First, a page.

My Skeleton Hurts!

Hello again, dear friends.  When I made my Bloggyville comeback appearance last week, I tried to be upbeat and lighthearted.  It’s never easy leaving a place you love for a while then returning later only to be greeted by a lot of new faces who look right through you because you’re a stranger and not seeing some of the familiar old faces you used to love.  The same is true of taking a lengthy break from the blog as I did.

The fact is, while I often see things that either make me think they will be the subject of my next short story or the subject of my next blog post, the life I was living didn’t allow my body to go much beyond just having the thought to do such tasks.  It’s been quite a roller-coaster ride since I was diagnosed with Lupus in 2016, not to mention the couple of years before that with the host of medical problems I was experiencing and getting no answers from the numerous doctors I saw.

I thought that once I was diagnosed and finally had a name for what ailed me, things would start getting better.  That was not the case.  Keep in mind that I’m also dealing with Gastroparesis caused by my Lupus, so that means I still vomit more days than not, and I’m very limited in what I get to eat and keep.  My family has started saying, “Are you going to eat that meal or just rent it for a while?”  Gastroparesis typically occurs in people with diabetes, and what happens is the food they eat does not digest past the stomach, and since it doesn’t move along as it’s supposed to, it can cause their blood sugar to spike even hours after having eaten their last meal.  In my case, my gut gets so inflamed, the food just sits there until it hurts so bad I have to get rid of it in the only way I know how.  Which is a visit to hug the porcelain god.

I took steroids daily for more than 2 years to try to get everything under control, not to mention chemo for 4 months.  Because of all the poison I was eating in the form of “medicine,” my skin thinned to the point I can see my veins, and just scratching an itch can make me bleed or have a “hickey” that lasts for weeks.  The slightest bump into something can make me get a large, ugly, violet bruise.  All the meds made me lose even more of my already-falling-out hair along with other unpleasant side-effects.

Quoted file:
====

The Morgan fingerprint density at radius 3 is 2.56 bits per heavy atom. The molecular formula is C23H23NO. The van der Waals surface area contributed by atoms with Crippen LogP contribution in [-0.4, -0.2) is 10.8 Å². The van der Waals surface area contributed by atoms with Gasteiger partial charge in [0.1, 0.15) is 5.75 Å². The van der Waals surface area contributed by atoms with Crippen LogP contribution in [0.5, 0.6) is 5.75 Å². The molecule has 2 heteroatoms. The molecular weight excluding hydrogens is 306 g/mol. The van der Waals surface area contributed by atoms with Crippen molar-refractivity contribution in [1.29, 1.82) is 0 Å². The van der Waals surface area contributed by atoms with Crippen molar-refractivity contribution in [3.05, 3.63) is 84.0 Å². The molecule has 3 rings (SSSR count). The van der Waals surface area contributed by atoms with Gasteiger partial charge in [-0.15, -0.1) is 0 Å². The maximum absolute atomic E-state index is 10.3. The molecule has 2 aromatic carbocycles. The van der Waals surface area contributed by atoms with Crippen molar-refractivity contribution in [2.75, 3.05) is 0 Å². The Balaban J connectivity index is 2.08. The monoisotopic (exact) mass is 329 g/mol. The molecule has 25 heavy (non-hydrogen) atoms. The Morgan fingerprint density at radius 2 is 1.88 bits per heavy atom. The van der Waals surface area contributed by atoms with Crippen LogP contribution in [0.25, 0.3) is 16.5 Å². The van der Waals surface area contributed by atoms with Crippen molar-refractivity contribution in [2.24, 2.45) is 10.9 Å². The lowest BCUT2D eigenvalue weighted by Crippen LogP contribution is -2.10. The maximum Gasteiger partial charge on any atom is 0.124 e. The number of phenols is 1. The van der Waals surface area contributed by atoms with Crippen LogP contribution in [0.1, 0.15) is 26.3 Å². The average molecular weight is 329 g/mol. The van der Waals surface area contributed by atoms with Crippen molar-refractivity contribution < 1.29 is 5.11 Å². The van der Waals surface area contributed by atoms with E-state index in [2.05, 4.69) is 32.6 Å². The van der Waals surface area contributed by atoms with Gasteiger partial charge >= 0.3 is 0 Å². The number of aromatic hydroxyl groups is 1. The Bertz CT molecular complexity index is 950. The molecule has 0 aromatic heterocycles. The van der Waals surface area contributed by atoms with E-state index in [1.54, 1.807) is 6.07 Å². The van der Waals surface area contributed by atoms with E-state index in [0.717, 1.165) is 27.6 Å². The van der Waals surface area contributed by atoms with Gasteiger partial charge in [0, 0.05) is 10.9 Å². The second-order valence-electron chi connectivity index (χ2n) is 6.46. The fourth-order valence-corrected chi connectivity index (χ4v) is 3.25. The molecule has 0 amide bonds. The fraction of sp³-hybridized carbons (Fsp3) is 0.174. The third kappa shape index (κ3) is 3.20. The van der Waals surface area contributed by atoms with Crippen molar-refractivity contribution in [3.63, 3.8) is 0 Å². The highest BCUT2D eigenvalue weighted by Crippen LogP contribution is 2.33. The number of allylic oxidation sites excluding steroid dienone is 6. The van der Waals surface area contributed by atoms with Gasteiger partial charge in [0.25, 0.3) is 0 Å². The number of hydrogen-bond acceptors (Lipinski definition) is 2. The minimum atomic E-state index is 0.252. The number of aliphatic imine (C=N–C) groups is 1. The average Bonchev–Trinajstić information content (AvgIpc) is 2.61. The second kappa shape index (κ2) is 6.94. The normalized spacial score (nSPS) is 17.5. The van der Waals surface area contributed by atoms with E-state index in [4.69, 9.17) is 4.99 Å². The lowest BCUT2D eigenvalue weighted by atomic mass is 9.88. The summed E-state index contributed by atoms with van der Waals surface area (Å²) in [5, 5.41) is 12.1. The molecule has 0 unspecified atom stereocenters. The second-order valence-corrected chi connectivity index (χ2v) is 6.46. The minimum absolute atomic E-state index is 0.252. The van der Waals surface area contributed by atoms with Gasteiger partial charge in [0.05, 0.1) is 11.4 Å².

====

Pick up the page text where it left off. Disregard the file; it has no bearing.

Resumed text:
But my body was still in such excruciating pain, I saw no quality of life.

And then my rheumatologist announced she was leaving her practice to move to another city.  Fast forward a few months until I got in to see the new rheumatologist who took her place.  The new doctor’s husband is diabetic and has Gastroparesis.  What this meant for me is that (even though this G.I. affliction was out of her scope of treatment) I finally had a doctor who actually understood at least part of what ailed me.

But worse than tossing my cookies (oh, how I wish I could really have cookies!) 5 or 6 times a week, I just hurt!  Everywhere!  I typically have a pretty high pain tolerance, but this was too much to bear.  I mean, it was like this (and this is factual… not embellished for comic relief):  My 10-pound cat would try to sit on my lap, and I’d scream in agony because it was as if my femurs were being broken in half.  I’d knock on my son’s door to call him to dinner and I’d recoil because it felt as if I’d dislocated every knuckle.  I’d roll over in my sleep and wake up crying out because it was as if my ribs were cracked.  I’d sit on a kitchen chair and grimace because it felt as if my spine and my tailbone had been fractured.  In reality, my problem was this: MY SKELETON HURT!  Every. Single. Bone.  I had no better way to describe it.

My new rheumatologist, because she understood better than most about Gastroparesis, realized that I was losing nutrients during my frequent time on my knees, and as it turned out, my Vitamin D was acutely deficient.  (Your levels are supposed to be between 30 and 100 and are optimal between 40 and 80. Mine was 9!)  And when your Vitamin D is low, you don’t absorb the calcium you also need to help keep your bones healthy and strong.  Turns out that the steroids and chemo I took are known to deplete Vitamin D, the anti-malarial I still take daily to preserve my organs is known to deplete Vitamin D, and my unwilling pastime of barfiness also depletes the Vitamin D. Additionally, I haven’t eaten any of the foods rich in Vitamin D (milk, fish, eggs) in more than a year because they make me puke.  And because of the Lupus, I can’t get out in the sun which is another source of Vitamin D.